1A

Weekdays at 9 a.m.
  • Hosted by Joshua Johnson

1A is a show for a changing America.

 

Every day, host Joshua Johnson convenes a conversation about the most important issues of our time. The show takes a deep and unflinching look at America, bringing context and insight to stories unfolding across the country and the world.

 

With a name inspired by the First Amendment, 1A explores important issues such as policy, politics, technology, and what connects us across the fissures that divide the country. The program also delves into pop culture, sports and humor. 1A’s goal is to act as a national mirror — taking time to help America look at itself and to ask what it wants to be.

 

The conversation isn’t just on air. 1A invites you to join in. We’ll regularly post questions and requests for feedback on this page. And you can talk to us on Twitter, Facebook, or by texting 1A to 63735.

 

1A is produced by WAMU 88.5, and distributed by NPR. 

The trajectory of fame is fascinating to darn near everyone. For proof, see “A Star Is Born,” which was first made in 1937. Then made again in 1954. And again in 1976.

The latest version, out now, stars Lady Gaga and Bradley Cooper, who also directs, (although he didn’t really want to tell journalist Taffy Brodesser-Akner how he made the movie.)

The United Nations says “we’ll need to cut emissions by half before 2030 and go carbon-neutral by 2050,” according to a new report. At least, that’s how Wired summarized.

With guest host Todd Zwilich.

The political divide in our country might be stark, but it’s not a recent phenomenon.

How did we get here?

Political correspondent Steve Kornacki has a theory. In his new book, The Red and the Blue: The 1990s and the Birth of Political Tribalism, he traces the origin story back several decades, to when Bill Clinton and Newt Gingrich climbed to the top of their respective parties.

With guest host Todd Zwilich.

Just a few years ago, international observers touted Brazil as the next big success story out of South America. The country was selected to host the 2014 FIFA Men’s World Cup and the 2016 Olympics, turning global attention to the beautiful beaches of Rio de Janeiro.

All of this happened in conjunction with extreme political unrest in Brazil. President Dilma Rousseff was impeached in 2016.

With guest host Todd Zwilich.

In the early hours of Thursday morning, the White House announced that the FBI completed its investigation into Supreme Court nominee Brett Kavanaugh. Today, senators and a few staff members will review the material.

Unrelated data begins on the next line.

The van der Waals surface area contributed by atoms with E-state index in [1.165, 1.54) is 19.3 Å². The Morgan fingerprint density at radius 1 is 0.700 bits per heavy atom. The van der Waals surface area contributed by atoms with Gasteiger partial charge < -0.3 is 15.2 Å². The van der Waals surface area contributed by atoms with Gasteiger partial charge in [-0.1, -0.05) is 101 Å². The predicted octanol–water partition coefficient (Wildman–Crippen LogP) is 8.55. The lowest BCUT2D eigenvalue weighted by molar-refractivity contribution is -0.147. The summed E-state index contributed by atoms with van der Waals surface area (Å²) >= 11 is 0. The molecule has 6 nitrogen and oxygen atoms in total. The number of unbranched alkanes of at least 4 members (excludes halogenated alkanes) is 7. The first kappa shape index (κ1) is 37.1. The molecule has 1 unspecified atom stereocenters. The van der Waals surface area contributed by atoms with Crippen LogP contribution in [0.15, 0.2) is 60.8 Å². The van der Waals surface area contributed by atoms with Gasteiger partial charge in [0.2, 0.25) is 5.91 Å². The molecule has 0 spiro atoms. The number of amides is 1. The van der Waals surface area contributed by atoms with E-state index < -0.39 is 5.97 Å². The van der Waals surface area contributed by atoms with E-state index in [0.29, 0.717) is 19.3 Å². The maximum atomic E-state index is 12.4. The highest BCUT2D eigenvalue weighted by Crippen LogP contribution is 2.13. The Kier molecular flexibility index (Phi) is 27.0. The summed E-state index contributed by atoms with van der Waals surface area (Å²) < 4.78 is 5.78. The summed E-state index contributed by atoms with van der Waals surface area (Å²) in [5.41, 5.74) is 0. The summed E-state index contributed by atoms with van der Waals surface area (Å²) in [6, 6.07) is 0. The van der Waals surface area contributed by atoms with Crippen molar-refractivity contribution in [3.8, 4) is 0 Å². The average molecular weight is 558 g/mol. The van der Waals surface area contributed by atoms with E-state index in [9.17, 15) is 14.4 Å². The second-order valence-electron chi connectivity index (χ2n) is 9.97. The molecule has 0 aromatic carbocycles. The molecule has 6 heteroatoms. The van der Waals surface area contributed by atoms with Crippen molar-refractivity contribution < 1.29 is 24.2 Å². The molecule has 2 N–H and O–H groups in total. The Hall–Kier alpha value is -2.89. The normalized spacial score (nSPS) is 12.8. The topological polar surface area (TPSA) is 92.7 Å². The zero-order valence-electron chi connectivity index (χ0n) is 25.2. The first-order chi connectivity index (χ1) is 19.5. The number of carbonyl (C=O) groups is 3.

From The New York Times:

After a 7.5-magnitude earthquake catalyzed a tsunami, survivors in the coastal city of Palu, on the Indonesian island of Sulawesi, are struggling.

The BBC reports that the death toll is now around 1,350 people, and that “people there are growing increasingly desperate for food, fuel and water.”

From The Guardian:

You are not alone.

That’s been the message on social media as more and more people have come forward to share their stories and experiences with sexual assault and abuse.

The charge was ignited by Christine Blasey Ford’s testimony in front of the Senate Judiciary Committee. She told the committee that Supreme Court nominee Judge Brett Kavanaugh sexually assaulted her while she was in high school.

Astrophysicist Neil deGrasse Tyson is an expert on just about everything.

While American citizens have been transfixed by the testimony of Christine Blasey Ford against Supreme Court nominee Brett Kavanaugh, the hearing shocked the world as well.

What impact will Blasey Ford’s appearance before the Senate have on the global stage?

The afternoon before her testimony, the president held a freewheeling 81-minute press conference after his appearance at the U.N. General Assembly.

On Thursday, Christine Blasey Ford and Supreme Court nominee Brett Kavanaugh testified before the Senate Judiciary Committee about Blasey Ford’s allegations of sexual assault against Kavanaugh.

When asked how certain she is that Kavanaugh assaulted her, Blasey Ford told the committee: “100 percent.”

From her opening statement:

Pages